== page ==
Feeds

Ares I: What's the point?

Waste of cash, says spaceflight review chairman

Providing a secure and efficient Helpdesk

The chairman of the committee tasked by president Barack Obama with reviewing the future of the US's human spaceflight programme has questioned the value of NASA's Ares I rocket, just days before its first test flight.

The committee yesterday released its final report (pdf), offering pretty much the same options it suggested in its preliminary findings, which concluded that without a substantial injection of extra cash, even the planned return to the Moon was pretty well a non-starter.

NASA is keen to press ahead with its Constellation programme, with the Ares I theoretically supplying the International Space Station following the planned retirement of the space shuttle fleet.

However, as New Scientist reports, former Lockheed Martin CEO Norman Augustine yesterday told reporters: "The issue that comes up under Ares I is whether the programme is useful."

Indeed, it's unlikely that under the current budget Ares I will be operational until after the slated deorbit of the ISS, pencilled for 2016.

Instead, Augustine suggested NASA should press ahead with commercial alternatives to supply the ISS, such as SpaceX's Falcon 9. He said: "We think NASA would be better served to spend its money and its ability, which is immense, focusing on going beyond low-Earth orbit rather than running a trucking service to low-Earth orbit."

Whether the White House will agree with Augustine and his colleagues remains to be seen, and it's a matter of speculation whether "beyond low-Earth orbit" will eventually mean a return to the Moon's surface or, as many insist, heading straight for Mars.

The Ares I-X, meanwhile, is sitting on the launchpad at Kennedy Space Centre ahead of a slated 27 October test launch. NASA is doubtless hoping it doesn't do its critics a favour on the day by shaking itself to pieces on the pad, as some engineers have suggested it might. ®

Internet Security Threat Report 2014

More from The Register

next story
MARS NEEDS WOMEN, claims NASA pseudo 'naut: They eat less
'Some might find this idea offensive' boffin admits
LOHAN crash lands on CNN
Overflies Die Welt en route to lively US news vid
Comet Siding Spring revealed as flying molehill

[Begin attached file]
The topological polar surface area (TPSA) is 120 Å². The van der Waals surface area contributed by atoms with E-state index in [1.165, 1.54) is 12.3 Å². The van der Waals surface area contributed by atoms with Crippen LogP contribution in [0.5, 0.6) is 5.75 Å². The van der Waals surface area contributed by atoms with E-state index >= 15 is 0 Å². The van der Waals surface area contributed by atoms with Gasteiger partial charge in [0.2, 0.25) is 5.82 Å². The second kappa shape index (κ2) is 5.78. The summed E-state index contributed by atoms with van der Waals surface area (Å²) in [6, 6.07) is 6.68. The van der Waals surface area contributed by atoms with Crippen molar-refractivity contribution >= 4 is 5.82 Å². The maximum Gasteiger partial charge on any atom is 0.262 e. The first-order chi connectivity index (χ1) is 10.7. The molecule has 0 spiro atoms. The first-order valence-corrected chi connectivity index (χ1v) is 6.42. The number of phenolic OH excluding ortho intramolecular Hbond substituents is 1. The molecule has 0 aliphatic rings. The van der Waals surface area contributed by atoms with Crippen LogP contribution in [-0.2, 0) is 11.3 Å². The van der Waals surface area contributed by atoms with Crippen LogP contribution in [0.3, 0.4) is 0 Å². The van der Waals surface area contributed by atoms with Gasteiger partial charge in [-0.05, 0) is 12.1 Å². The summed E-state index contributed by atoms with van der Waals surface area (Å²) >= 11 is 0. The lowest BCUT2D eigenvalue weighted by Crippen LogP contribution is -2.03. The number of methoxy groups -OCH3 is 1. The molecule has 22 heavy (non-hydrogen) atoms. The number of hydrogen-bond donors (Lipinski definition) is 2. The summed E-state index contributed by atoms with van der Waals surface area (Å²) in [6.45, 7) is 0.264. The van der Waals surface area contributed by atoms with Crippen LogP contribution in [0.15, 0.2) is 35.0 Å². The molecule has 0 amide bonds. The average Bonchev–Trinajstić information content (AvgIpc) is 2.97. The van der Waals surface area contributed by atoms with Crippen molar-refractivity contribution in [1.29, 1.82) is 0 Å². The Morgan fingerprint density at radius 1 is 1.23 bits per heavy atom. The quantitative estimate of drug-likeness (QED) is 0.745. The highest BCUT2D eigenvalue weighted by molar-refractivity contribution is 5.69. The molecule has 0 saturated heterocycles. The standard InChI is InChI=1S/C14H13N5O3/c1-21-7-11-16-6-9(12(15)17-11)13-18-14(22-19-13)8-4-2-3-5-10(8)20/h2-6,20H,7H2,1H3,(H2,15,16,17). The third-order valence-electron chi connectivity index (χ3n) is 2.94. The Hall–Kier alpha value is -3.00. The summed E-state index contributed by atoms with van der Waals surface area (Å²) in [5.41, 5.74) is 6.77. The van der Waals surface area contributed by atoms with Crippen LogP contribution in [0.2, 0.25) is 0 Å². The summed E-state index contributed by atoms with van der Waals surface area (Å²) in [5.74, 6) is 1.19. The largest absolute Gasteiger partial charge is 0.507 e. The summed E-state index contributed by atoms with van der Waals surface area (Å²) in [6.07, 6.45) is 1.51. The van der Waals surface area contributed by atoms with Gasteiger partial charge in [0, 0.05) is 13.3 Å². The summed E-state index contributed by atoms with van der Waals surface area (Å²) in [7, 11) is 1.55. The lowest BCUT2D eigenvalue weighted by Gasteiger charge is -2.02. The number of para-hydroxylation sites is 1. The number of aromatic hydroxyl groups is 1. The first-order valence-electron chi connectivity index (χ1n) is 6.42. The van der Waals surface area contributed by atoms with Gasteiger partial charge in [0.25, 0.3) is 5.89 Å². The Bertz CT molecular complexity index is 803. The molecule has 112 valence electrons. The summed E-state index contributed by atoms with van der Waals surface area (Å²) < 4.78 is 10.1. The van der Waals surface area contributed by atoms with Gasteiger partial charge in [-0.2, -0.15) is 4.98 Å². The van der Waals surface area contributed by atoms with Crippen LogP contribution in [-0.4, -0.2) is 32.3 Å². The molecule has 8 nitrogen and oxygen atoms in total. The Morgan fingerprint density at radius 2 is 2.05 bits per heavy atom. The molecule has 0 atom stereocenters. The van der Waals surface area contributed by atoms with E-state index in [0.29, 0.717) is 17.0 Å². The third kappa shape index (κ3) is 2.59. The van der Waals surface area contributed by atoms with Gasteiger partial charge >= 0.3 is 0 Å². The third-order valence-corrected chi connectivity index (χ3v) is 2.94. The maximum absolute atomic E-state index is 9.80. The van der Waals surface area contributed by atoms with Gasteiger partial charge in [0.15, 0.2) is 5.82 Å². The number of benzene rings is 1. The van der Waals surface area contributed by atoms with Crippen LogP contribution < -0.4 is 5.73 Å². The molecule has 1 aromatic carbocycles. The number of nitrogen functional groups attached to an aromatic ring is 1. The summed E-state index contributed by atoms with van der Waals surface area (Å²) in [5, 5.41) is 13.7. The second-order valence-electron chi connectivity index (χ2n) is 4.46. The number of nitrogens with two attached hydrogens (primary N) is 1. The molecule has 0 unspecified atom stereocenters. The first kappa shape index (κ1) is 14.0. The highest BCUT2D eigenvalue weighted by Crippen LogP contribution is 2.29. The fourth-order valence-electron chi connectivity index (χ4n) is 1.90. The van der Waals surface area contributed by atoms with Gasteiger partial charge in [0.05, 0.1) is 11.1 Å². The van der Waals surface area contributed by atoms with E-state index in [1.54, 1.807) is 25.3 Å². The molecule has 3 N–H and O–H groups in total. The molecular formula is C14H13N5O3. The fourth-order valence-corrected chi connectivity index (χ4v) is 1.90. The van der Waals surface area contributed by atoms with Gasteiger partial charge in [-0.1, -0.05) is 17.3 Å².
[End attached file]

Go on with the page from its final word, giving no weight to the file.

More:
Hiding from this space pimple isn't going to do humanity's reputation any good
Experts brand LOHAN's squeaky-clean box
Phytosanitary treatment renders Vulture 2 crate fit for export
No sail: NASA spikes Sunjammer
'Solar sail' demonstrator project binned
Carry On Cosmonaut: Willful Child is a poor taste Star Trek parody
Cringeworthy, crude and crass jokes abound in Steven Erikson’s sci-fi debut
Origins of SEXUAL INTERCOURSE fished out of SCOTTISH LAKE
Fossil find proves it first happened 385 million years ago
Human spacecraft dodge COMET CHUNKS pelting off Mars
Odyssey orbiter yet to report, though - comet's trailing trash poses new threat
prev story

Whitepapers

Forging a new future with identity relationship management
Learn about ForgeRock's next generation IRM platform and how it is designed to empower CEOS's and enterprises to engage with consumers.
Why and how to choose the right cloud vendor
The benefits of cloud-based storage in your processes. Eliminate onsite, disk-based backup and archiving in favor of cloud-based data protection.
Three 1TB solid state scorchers up for grabs
Big SSDs can be expensive but think big and think free because you could be the lucky winner of one of three 1TB Samsung SSD 840 EVO drives that we’re giving away worth over £300 apiece.
Reg Reader Research: SaaS based Email and Office Productivity Tools
Read this Reg reader report which provides advice and guidance for SMBs towards the use of SaaS based email and Office productivity tools.
Security for virtualized datacentres
Legacy security solutions are inefficient due to the architectural differences between physical and virtual environments.